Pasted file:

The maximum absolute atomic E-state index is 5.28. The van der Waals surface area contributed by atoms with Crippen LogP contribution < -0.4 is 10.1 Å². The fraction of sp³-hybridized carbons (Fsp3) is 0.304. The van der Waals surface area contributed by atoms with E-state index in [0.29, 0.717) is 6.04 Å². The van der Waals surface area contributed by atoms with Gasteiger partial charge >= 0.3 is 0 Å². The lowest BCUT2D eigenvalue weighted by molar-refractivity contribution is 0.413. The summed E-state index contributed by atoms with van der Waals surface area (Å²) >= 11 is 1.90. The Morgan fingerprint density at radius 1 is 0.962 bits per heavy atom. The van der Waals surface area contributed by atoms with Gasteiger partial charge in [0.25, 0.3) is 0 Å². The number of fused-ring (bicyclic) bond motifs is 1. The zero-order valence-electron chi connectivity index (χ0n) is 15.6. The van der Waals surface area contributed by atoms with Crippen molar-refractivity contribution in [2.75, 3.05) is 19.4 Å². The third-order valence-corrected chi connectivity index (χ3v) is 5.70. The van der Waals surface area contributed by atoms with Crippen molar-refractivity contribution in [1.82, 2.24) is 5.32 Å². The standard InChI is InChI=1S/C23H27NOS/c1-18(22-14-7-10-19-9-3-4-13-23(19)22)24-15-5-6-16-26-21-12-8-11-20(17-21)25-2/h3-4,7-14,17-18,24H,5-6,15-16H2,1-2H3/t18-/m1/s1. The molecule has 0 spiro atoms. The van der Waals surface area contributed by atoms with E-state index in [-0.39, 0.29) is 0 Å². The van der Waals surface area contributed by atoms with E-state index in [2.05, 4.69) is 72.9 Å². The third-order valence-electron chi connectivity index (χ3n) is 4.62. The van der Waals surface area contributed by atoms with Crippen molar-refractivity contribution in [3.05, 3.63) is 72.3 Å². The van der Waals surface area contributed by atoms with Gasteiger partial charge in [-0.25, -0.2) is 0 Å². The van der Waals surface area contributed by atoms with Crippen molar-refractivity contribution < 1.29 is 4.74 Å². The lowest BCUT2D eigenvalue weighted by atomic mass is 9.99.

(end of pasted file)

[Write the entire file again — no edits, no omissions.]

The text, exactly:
The maximum absolute atomic E-state index is 5.28. The van der Waals surface area contributed by atoms with Crippen LogP contribution < -0.4 is 10.1 Å². The fraction of sp³-hybridized carbons (Fsp3) is 0.304. The van der Waals surface area contributed by atoms with E-state index in [0.29, 0.717) is 6.04 Å². The van der Waals surface area contributed by atoms with Gasteiger partial charge >= 0.3 is 0 Å². The lowest BCUT2D eigenvalue weighted by molar-refractivity contribution is 0.413. The summed E-state index contributed by atoms with van der Waals surface area (Å²) >= 11 is 1.90. The Morgan fingerprint density at radius 1 is 0.962 bits per heavy atom. The van der Waals surface area contributed by atoms with Gasteiger partial charge in [0.25, 0.3) is 0 Å². The number of fused-ring (bicyclic) bond motifs is 1. The zero-order valence-electron chi connectivity index (χ0n) is 15.6. The van der Waals surface area contributed by atoms with Crippen molar-refractivity contribution in [2.75, 3.05) is 19.4 Å². The third-order valence-corrected chi connectivity index (χ3v) is 5.70. The van der Waals surface area contributed by atoms with Crippen molar-refractivity contribution in [1.82, 2.24) is 5.32 Å². The standard InChI is InChI=1S/C23H27NOS/c1-18(22-14-7-10-19-9-3-4-13-23(19)22)24-15-5-6-16-26-21-12-8-11-20(17-21)25-2/h3-4,7-14,17-18,24H,5-6,15-16H2,1-2H3/t18-/m1/s1. The molecule has 0 spiro atoms. The van der Waals surface area contributed by atoms with E-state index in [-0.39, 0.29) is 0 Å². The van der Waals surface area contributed by atoms with E-state index in [2.05, 4.69) is 72.9 Å². The third-order valence-electron chi connectivity index (χ3n) is 4.62. The van der Waals surface area contributed by atoms with Crippen molar-refractivity contribution in [3.05, 3.63) is 72.3 Å². The van der Waals surface area contributed by atoms with Gasteiger partial charge in [-0.25, -0.2) is 0 Å². The van der Waals surface area contributed by atoms with Crippen molar-refractivity contribution < 1.29 is 4.74 Å². The lowest BCUT2D eigenvalue weighted by atomic mass is 9.99.